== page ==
I was scheduled for sea duty.  As my first and second choices for a new home port I opted for Brunswick, Maine and Jacksonville, Florida.  For three possible choices of type duty I chose Patrol, Composite, and Weather Reconnaissance Squadrons.  My reasoning was due to familiarity with those types of duty.  I had been in Patrol Squadron Eight, and I had been in Composite Squadron Ten.  Being a part of a Weather Recon Squadron (Hurricane Hunters) flying in a Super Constellation sounded like a perfectly good idea to me.
Which of those options was I actually assigned to?  Well, my orders were to be transferred to Attack Squadron 25 home based at the Naval Air Station Lemoore, California.  Prior to my arrival there though I was to undergo training at Attack Squadron 122 also based at Lemoore.  I arrived at VA-122 on February 3, 1970.  I was transferred to VA-25 in the next hangar over, on April 17, 1970.  I was immediately placed in control of all maintenance of the dozen VA-25 aircraft that was performed at night.
On May 1, 1970 I accepted my 4th and final honorable discharge, after nearly 15 years of service in the United States Navy.  Nowhere on that dream sheet had I mentioned either an Attack Squadron or the left side of America.  I decided the Navy and I were no longer compatible.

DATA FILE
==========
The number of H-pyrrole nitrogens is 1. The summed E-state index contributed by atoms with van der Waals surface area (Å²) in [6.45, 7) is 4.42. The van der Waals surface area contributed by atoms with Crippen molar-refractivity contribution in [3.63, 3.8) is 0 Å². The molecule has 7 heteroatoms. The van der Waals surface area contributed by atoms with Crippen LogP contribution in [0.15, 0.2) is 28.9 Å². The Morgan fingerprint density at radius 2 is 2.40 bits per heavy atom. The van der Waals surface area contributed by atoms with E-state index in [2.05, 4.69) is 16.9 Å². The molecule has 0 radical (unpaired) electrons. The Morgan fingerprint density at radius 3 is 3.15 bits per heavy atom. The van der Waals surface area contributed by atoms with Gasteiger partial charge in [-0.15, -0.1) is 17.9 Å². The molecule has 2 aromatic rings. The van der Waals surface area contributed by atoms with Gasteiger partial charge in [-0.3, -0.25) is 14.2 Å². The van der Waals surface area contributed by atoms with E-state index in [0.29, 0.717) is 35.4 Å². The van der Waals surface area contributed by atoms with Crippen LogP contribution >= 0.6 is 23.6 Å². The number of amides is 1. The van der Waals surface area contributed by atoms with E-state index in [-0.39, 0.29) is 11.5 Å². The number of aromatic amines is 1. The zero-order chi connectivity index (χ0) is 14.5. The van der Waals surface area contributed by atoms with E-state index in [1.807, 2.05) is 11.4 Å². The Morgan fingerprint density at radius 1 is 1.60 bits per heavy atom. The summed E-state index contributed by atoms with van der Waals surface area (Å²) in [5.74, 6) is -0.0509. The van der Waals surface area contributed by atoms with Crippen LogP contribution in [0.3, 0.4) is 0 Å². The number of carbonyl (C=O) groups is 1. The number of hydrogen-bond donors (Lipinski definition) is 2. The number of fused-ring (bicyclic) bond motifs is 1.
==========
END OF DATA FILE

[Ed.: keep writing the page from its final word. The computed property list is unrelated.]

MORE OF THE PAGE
Tuesday, March 6, 2012

St. Elmo's Fire

As a member of a flight crew on a Navy P2V5F Neptune aircraft we were far out over the Atlantic Ocean on a night patrol in 1959. We were having a bit of a problem.  Our starboard main engine was backfiring and belching flame back over the wing. It was pretty in a way when the bright red, blue, and yellow hues cascaded over the arch of the wing, yet scary too as a fear of the unknown sort of thing.  I was ordered to leave my bow observer position in the nose bubble, and come up above with the rest of the crew.  If that flying machine, no matter how good it was, went into the water the plastic nose bubble was not a good place, as if any part of the aircraft would be.  I went to the after station to sit and converse with the ordnanceman.
If the flames sending tendrils over the wing were not enough to command our attention suddenly along a bulkhead there appeared a gaseous object about the size of a basketball. It was a shade of fluorescent green, and was slowly creeping along traveling toward the front of the plane.  It seemed sinister somehow added to an engine problem hundreds of miles east of the Atlantic coast of America.  I approached it and was able to easily push my hand into it, and then withdraw it with no seeming effect. At the same time I was able to use my hand to move it along the bulkhead nearly like rolling a ball on the floor.  While my hand was immersed in it, and afterwards for a short period, the hair on my arm stood straight up in the same manner as static electricity would make it do.  The green haze remained for several minutes, and then disappeared as suddenly and mysteriously as it had arrived.